Drug team rescues small-town community
Marion County strike team kicks out dealers, buyers
CHATMIRE, Fla. – Chatmire, a decades-old close-knit community off US 41 outside of Dunnellon, doesn't even have its own zip code since the entire neighborhood is less than a square mile across.
What it does have is a major drug problem.
"Used to be kinda rough, up and down the road," said Jeff Wilson, whose family owns and operates the oldest - and only - store in Chatmire. "Standing out buying drugs. We got kids running around and they don't need to see some of the activity that goes on around here."
Wilson pointed to the empty dirt parking lot across the street from his family's store. He said the lot was essentially a drug-dealing drive through.
"For lack of a better term, it's an office, you have chairs and tables for drug dealers," said Ocala Police Department Captain Corey Taylor. "This is where they set up shop."
Taylor is the director of a specially-trained drug enforcement strike team known as UDEST.
"UDEST stands for the Unified Drug Enforcement Strike Team," said Taylor. "This unit is made up of members from the Marion Co. Sheriff's Office, the Ocala Police Department, and several of our federal partners. Our number one objective is to identify and eradicate drug and vice crimes."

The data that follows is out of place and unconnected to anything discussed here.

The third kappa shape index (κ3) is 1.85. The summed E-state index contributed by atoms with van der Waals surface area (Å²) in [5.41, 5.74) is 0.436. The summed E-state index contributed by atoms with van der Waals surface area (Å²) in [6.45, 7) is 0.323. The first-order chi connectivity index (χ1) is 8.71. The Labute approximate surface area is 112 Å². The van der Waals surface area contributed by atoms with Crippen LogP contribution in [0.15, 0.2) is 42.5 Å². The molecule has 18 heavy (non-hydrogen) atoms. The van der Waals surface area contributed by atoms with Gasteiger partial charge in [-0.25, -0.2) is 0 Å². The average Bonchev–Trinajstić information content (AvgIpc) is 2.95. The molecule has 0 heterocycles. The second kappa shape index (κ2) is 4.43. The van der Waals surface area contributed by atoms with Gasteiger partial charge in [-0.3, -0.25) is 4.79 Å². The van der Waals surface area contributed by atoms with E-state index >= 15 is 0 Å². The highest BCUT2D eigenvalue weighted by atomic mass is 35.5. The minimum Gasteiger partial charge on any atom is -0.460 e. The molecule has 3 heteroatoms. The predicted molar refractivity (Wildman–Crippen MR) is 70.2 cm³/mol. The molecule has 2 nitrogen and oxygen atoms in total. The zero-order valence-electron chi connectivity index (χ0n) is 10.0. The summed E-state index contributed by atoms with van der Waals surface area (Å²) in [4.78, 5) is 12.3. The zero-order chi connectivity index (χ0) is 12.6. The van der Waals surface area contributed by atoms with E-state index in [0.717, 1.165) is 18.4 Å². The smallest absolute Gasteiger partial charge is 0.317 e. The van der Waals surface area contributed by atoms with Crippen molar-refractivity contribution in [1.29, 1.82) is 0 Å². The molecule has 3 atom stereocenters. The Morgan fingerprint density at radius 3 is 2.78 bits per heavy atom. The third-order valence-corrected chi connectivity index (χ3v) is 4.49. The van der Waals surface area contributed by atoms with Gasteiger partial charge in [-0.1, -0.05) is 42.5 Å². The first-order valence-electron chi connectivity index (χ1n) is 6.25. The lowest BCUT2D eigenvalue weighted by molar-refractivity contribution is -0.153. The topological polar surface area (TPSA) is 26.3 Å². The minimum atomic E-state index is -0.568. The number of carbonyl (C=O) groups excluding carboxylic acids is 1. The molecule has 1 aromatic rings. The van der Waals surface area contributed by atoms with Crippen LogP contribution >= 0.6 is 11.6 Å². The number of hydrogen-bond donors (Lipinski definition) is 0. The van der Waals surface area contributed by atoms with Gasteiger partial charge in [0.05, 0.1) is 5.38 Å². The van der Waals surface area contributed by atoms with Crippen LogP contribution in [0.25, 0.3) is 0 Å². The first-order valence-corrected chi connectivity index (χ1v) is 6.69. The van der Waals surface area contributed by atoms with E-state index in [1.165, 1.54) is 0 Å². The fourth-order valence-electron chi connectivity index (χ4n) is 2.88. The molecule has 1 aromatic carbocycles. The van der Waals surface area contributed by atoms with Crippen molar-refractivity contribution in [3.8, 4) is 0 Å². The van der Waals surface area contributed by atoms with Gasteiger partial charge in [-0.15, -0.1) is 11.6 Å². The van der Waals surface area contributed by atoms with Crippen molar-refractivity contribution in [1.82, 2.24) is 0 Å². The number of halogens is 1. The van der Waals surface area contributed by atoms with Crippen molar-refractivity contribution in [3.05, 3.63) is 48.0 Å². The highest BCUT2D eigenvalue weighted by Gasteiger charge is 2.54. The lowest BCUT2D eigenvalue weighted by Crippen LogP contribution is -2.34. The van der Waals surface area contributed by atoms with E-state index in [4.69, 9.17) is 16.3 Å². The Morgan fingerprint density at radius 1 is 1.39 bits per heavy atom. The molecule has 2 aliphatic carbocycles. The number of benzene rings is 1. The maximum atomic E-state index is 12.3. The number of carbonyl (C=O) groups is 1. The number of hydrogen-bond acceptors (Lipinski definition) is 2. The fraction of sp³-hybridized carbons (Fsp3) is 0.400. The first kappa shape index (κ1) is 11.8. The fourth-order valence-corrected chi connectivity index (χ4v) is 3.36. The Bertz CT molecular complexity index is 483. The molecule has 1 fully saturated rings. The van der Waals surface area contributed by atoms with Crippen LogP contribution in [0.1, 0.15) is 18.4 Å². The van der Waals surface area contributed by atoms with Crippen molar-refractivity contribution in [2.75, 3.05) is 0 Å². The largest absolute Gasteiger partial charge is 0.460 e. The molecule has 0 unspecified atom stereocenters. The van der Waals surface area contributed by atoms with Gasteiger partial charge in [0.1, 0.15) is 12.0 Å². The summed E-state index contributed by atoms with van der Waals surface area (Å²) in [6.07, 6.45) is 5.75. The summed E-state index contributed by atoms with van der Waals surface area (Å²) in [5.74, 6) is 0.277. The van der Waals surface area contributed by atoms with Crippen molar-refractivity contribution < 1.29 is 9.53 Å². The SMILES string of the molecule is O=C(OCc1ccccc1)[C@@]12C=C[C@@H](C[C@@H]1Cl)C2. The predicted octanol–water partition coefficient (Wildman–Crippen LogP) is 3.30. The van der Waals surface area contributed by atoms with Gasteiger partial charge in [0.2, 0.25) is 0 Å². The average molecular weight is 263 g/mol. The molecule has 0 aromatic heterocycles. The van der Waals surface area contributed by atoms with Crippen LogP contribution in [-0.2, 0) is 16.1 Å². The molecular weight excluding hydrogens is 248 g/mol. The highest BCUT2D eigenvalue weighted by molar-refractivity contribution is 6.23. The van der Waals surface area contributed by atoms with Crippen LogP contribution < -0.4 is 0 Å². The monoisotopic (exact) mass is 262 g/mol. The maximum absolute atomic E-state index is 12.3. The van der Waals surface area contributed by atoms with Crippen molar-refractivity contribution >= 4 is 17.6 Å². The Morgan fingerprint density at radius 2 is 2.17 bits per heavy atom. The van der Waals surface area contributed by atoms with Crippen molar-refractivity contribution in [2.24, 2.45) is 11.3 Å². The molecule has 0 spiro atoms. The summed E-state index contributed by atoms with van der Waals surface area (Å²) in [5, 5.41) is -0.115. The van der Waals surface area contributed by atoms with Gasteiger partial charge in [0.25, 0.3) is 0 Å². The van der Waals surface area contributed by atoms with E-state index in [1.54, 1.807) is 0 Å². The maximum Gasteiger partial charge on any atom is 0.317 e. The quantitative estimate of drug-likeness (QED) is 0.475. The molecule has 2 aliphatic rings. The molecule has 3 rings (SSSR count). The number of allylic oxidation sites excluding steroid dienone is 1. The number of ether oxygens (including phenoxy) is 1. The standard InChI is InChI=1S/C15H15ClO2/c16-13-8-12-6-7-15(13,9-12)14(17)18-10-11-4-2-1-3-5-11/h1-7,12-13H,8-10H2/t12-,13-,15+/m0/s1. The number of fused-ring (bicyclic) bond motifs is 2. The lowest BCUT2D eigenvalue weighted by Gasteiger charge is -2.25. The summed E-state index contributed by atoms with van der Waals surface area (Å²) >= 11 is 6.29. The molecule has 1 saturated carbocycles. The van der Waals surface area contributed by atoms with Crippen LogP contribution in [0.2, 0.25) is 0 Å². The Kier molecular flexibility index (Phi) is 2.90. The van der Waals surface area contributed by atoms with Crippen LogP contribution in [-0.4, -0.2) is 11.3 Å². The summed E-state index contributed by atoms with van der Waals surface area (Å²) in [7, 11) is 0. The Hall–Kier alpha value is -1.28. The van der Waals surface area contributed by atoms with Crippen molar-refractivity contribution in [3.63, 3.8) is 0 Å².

UDEST was called in when Chatmire's residents complained to Dunnellon police.
UDEST undercover officers spent months surveilling the drug dealers and buyers. Agents obtained arrest warrants for seven suspected dealers and they made the criminals feel unwelcome.
"In the last two weeks, big difference since the captain came here, you don't see all the activity people flying up and down the road," Wilson said.
Now, instead of drug deals across the street from his family's store, he sees patrol cars.
"Because I promise you, this lot is empty now, but people will try to come back and replace those dealers that were taken away," Taylor said.
Taylor said UDEST is in Chatmire to stay.
"Part of that is trust," Taylor said. "You establish trust by getting to know one another, you get to know one another by communicating. And we establish that trust by showing them we aren't coming in just to take people to jail, but once we do that there's a commitment, a promise from us, that we are going to be here if you need us."
Wilson said UDEST has given him back his community.
"They got results," Wilson said. "Amazing results."
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